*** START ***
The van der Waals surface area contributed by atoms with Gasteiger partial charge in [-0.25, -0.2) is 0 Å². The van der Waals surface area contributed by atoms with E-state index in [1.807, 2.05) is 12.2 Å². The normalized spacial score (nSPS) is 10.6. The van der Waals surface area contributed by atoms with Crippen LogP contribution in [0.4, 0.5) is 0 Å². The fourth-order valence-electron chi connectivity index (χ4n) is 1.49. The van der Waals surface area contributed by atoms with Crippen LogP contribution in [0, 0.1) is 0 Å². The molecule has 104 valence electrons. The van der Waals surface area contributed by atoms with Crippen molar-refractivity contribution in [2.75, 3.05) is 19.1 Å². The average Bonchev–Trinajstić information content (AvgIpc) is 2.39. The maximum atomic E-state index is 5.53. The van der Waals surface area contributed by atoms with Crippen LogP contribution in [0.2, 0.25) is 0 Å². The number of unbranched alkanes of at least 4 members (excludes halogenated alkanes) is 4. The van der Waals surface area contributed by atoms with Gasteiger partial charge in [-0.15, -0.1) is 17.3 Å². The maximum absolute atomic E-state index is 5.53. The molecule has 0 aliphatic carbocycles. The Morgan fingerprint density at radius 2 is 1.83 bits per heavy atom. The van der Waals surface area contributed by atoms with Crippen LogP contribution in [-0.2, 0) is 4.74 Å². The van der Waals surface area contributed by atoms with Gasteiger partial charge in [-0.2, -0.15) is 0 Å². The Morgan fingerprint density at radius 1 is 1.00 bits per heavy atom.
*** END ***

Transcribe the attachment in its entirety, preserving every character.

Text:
The van der Waals surface area contributed by atoms with Gasteiger partial charge in [-0.25, -0.2) is 0 Å². The van der Waals surface area contributed by atoms with E-state index in [1.807, 2.05) is 12.2 Å². The normalized spacial score (nSPS) is 10.6. The van der Waals surface area contributed by atoms with Crippen LogP contribution in [0.4, 0.5) is 0 Å². The fourth-order valence-electron chi connectivity index (χ4n) is 1.49. The van der Waals surface area contributed by atoms with Crippen LogP contribution in [0, 0.1) is 0 Å². The molecule has 104 valence electrons. The van der Waals surface area contributed by atoms with Crippen molar-refractivity contribution in [2.75, 3.05) is 19.1 Å². The average Bonchev–Trinajstić information content (AvgIpc) is 2.39. The maximum atomic E-state index is 5.53. The van der Waals surface area contributed by atoms with Crippen LogP contribution in [0.2, 0.25) is 0 Å². The number of unbranched alkanes of at least 4 members (excludes halogenated alkanes) is 4. The van der Waals surface area contributed by atoms with Gasteiger partial charge in [-0.15, -0.1) is 17.3 Å². The maximum absolute atomic E-state index is 5.53. The molecule has 0 aliphatic carbocycles. The Morgan fingerprint density at radius 2 is 1.83 bits per heavy atom. The van der Waals surface area contributed by atoms with Crippen LogP contribution in [-0.2, 0) is 4.74 Å². The van der Waals surface area contributed by atoms with Gasteiger partial charge in [-0.2, -0.15) is 0 Å². The Morgan fingerprint density at radius 1 is 1.00 bits per heavy atom.